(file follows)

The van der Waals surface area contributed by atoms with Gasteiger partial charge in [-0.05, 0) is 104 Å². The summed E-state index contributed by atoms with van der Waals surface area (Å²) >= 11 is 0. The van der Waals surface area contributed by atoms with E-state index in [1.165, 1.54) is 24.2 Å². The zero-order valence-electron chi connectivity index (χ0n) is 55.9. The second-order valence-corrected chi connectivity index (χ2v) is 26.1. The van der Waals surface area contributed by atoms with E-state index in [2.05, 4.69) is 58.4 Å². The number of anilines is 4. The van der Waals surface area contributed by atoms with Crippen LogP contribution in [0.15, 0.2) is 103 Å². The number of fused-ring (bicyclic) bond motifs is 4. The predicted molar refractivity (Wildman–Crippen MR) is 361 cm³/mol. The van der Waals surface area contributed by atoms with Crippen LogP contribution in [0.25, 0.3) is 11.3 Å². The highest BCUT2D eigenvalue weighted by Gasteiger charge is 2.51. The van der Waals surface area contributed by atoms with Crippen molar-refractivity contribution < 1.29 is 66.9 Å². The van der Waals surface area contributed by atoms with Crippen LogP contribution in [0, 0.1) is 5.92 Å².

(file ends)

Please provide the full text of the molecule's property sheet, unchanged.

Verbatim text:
The van der Waals surface area contributed by atoms with Gasteiger partial charge in [-0.05, 0) is 104 Å². The summed E-state index contributed by atoms with van der Waals surface area (Å²) >= 11 is 0. The van der Waals surface area contributed by atoms with E-state index in [1.165, 1.54) is 24.2 Å². The zero-order valence-electron chi connectivity index (χ0n) is 55.9. The second-order valence-corrected chi connectivity index (χ2v) is 26.1. The van der Waals surface area contributed by atoms with E-state index in [2.05, 4.69) is 58.4 Å². The number of anilines is 4. The van der Waals surface area contributed by atoms with Crippen LogP contribution in [0.15, 0.2) is 103 Å². The number of fused-ring (bicyclic) bond motifs is 4. The predicted molar refractivity (Wildman–Crippen MR) is 361 cm³/mol. The van der Waals surface area contributed by atoms with Crippen LogP contribution in [0.25, 0.3) is 11.3 Å². The highest BCUT2D eigenvalue weighted by Gasteiger charge is 2.51. The van der Waals surface area contributed by atoms with Crippen molar-refractivity contribution < 1.29 is 66.9 Å². The van der Waals surface area contributed by atoms with Crippen LogP contribution in [0, 0.1) is 5.92 Å².